- In case you decided not to read the first half of this review, this is a fake.
- The tree on the “Diplomatic” bands looks quite a bit like a Royal Palm, the official tree of Cuba.
- There are quite a few threads on various forums detailing the TripleLigero saga, and you can see one of them here, if you have the hour it would take to read it. There is also an interesting review on a forum comparing the Montecristo Gran Reservas from TripleLigero and from the Festival here.
- While I have never seen final confirmation by anyone that would be in a position to know, the general consensus is that most, if not all of the Diplomatic cigars given out in Cuba these days are just regular release cigars, albeit supposedly the best looking of the bunch, with added bands and different boxes. Having said that, Cohiba Lanceros and Trinidad Fundadores were known to be given out to visiting dignitaries over the decades.
- The wrapper on this cigar is unlike anything I have ever seen, in fact, it looks almost like the Viaje Candela wrapper from 2012, only brown instead of green. It is very elastic to the touch, almost like you could pull it taunt and not even come close to ripping it.
- I have seen these same Diplomatic bands for sale online before in the past, but sadly, could not find the site(s) again for this review. However, there are many sites that sell “official” Cuban cigar bands, tax seals and even the ribbons that go around the cigars.
- The discolorations just beneath the surface of the wrapper looked like little black maggots when I first saw them.
- The lack of any noticeable strength in the cigar is a tell tale sign that, ironically, there is probably little to no ligero in the blend at all, irony, I know.
- As with any counterfeit product, there’s a wide range of what this could be. Some fakes are actually Cuban tobacco just not from the factory, some, like most of those you see offered in Latin America outside of Cuba, are entirely comprised of non-Cuban tobacco. So you could get a “fake Cuban” that is actually 100% Cuban tobacco.
- The Cohiba band looks decent at first glance, but when you take a closer look, you see major issues. The gold in the Cohiba is sloppily printed, and the registration is off kilter.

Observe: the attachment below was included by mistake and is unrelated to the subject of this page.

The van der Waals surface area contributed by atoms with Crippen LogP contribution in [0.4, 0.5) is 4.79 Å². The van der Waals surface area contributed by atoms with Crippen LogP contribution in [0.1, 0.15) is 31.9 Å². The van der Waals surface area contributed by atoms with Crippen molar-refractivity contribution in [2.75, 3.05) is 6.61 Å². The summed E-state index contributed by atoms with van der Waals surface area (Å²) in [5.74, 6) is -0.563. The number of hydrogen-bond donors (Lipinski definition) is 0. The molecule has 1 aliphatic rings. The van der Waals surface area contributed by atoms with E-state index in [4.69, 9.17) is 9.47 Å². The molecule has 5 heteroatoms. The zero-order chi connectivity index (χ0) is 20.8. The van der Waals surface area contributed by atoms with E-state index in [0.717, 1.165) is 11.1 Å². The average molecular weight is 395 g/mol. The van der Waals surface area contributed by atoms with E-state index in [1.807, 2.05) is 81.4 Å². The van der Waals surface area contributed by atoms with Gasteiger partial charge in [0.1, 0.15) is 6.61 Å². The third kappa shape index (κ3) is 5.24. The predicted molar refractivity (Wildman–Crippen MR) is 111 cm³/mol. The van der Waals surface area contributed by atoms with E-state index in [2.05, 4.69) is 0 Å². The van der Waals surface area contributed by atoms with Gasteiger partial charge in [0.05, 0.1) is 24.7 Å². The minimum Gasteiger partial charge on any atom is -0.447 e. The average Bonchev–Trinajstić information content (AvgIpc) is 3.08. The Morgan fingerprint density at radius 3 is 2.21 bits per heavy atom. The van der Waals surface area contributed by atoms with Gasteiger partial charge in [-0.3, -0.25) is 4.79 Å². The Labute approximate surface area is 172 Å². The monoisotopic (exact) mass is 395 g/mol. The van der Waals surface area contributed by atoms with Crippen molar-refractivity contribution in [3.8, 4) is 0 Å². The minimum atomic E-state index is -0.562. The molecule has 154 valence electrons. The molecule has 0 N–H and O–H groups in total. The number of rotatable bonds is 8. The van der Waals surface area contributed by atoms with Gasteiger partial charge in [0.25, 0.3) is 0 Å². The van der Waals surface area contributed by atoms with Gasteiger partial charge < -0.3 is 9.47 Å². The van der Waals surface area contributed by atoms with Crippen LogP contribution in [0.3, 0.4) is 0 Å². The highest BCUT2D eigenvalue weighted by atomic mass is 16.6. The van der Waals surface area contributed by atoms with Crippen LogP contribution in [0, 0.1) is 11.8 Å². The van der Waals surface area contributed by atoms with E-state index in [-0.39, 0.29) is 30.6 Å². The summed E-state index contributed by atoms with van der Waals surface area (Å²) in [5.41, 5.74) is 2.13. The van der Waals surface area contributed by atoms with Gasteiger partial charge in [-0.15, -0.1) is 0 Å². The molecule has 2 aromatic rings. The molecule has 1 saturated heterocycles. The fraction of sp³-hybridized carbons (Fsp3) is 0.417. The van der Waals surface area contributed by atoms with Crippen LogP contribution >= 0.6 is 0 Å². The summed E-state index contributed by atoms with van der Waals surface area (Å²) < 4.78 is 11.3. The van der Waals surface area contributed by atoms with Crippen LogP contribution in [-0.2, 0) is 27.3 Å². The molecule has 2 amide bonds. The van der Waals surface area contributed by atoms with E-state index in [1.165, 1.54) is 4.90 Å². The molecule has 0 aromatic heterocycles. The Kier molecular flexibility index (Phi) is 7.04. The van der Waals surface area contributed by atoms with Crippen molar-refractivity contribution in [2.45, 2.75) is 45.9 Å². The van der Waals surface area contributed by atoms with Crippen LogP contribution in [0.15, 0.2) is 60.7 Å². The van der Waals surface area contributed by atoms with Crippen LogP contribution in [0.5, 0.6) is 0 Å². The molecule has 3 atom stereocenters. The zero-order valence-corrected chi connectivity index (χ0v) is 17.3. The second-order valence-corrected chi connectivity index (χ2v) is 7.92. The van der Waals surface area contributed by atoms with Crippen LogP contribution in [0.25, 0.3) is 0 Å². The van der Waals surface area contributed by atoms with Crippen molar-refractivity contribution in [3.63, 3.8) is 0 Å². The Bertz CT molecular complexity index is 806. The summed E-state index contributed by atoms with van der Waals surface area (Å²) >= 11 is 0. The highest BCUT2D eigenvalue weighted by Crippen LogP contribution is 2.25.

- The smoke production is actually surprisingly copious and stayed that way for the entire smoke.
- The draw was a bit open, and the burn was a bit wavy, but nothing horrible on either of those points, but the finish was horrendous.
- It is really starting to annoy me that every cigar I smoke for April Fools Day turns out to be some of the worst I have ever tasted. If it makes you feel any better, Charlie apparently wasn’t having much of a better day.
- Considering how bad it was, I am very surprised that I smoked it down as far as I did. Seriously.
- The final smoking time was one hour and 15 minutes.
Before you comment, take a minute to read this please.
My assumption going into this review was that this cigar was nothing more than a farm rolled stick, with low grade Cuban tobacco, a horrible wrapper and suspect construction. It seems I was wrong about that, as there were no transitions, no interesting flavor notes, almost no flavors at all. The tobacco is so bad, I could not even tell if it was Cuban tobacco or not, but either way, it is undeniably a low grade cigar made for no other reason than to put interesting looking bands on to trick the ignorant into paying gobs of money for. I did not find any hair or string in the filler, but it would not have surprised me in the least if I had. In the end, it actually tasted quite a bit worse than I expected, and that is saying something.